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Dead before dead week

What to do when yet another plague attacks campus

By Hanna Smith | Contributor 

“Nobody really warned about how quick sickness travels on campus,” junior Hailey Smith said. Cooler weather marks the beginning of flu season, and it can seem as if everyone has been falling sick.

College campuses offer little to no space for students to get away. From classrooms, to the dining commons, to dorms, students are constantly surrounded by other people.

While this creates the perfect environment for community, it is also the perfect setup for passing illness at a rapid rate. For this reason, students must take steps toward preventing illness by implementing daily actions.

Sleep is a rare resource at college, but it is also a key factor in maintaining health. Adults ages 18 to 25 require a minimum of seven to nine hours of sleep a night according to the National Sleep Foundation. Failing to meet this sleep quota may lead to a suppressed immune system, increasing the chance of illness.

Turning in health forms to Ayres happens as frequently as colds on campus. (Photograph by Naomi Page)

Turning in health forms to Ayres happens as frequently as colds on campus. (Photograph by Naomi Page)

Schoolwork, early classes and catching up on shows can get in the way of sleep schedules. Set a bedtime and stick to it as often as possible. Only break the bedtime if absolutely necessary. That late-night episode is not worth a weekend of tissues and coughing.

Food is another contributing factor. Students who consistently eat an unbalanced diet of foods low in nutritional value deprive their bodies of the nutrients necessary for fighting off infections. The U.S. Food and Drug Administration (FDA) suggests a diet consisting of a variety of vegetables, fruits, grains, proteins, oils and dairy low in fat. Cut down on the intake of fatty and sugary foods as they foster bacteria growth.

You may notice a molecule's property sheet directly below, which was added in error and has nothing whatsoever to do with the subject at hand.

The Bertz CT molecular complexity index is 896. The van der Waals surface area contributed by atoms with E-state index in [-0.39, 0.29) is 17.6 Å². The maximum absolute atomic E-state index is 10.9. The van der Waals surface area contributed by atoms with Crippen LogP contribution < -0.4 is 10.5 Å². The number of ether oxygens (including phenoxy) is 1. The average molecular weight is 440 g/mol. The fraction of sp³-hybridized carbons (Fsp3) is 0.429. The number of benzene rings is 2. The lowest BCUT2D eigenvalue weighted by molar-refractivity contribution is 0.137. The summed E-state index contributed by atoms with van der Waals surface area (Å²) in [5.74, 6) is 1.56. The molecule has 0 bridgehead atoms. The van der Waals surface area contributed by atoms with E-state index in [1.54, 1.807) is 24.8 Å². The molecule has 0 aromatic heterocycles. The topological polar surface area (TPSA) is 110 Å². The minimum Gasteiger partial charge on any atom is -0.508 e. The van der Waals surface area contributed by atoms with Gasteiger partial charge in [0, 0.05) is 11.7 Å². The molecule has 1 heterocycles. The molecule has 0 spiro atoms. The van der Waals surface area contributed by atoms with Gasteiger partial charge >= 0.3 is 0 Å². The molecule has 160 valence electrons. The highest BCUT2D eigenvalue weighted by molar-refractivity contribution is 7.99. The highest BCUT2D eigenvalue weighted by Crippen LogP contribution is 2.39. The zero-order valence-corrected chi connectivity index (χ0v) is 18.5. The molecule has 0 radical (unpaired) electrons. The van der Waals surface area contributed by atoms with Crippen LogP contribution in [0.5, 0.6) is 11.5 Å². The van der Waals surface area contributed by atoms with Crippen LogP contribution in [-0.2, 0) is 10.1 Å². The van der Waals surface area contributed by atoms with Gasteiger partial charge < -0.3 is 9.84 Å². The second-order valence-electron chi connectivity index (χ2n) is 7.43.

Another leading factor is stress. It can be caused by a contribution of poor sleep and nutrition as well as a heavy workload. Schedule time each week to relax, watch a show or spend time with friends.

Finally, contact is the means by which bacteria enters the body. Do not share makeup and Chapstick, and clean makeup brushes regularly. Sharing sheets and towels should also be avoided as they collect bacteria. Avoid contact with the mouth, eyes and nose as much as possible. Keep hand sanitizer nearby and wash hands before eating. Hands should also be sanitized after sneezing, coughing or blowing the nose.

“I hand sanitize a lot,” senior Katherine Gonzales says. “I keep little hand sanitizers in my backpack, in my purse, and I always hand sanitize my hands if I can’t get to the sink. I can proudly say I have not been sick since freshman year.”

Despite these precautions, avoidance of illness is not guaranteed. “Act on any onset of symptoms immediately so you can prevent contaminating other people,” Gonzales urges.

Keep a kit on hand in case sickness strikes. Helpful items include a thermometer, cold and flu medicine, cough drops, aspirin or its equivalent. Stock up on easy foods such as crackers or fruit snacks and keep water nearby to stay hydrated.

If symptoms persist, students should contact the health center to schedule an appointment. Sophomore Carson Jacobs said, “The one thing I have changed is I don’t wait to go to the health center any more. I’ve run into the problem twice now where I thought I had a minor illness and then it turned out to be something decently serious after getting checked.”

The Upland Health and Diagnostics Center can be contacted by calling (765) 660-7520. Operating hours are Monday through Friday from 9 a.m.–5 p.m.

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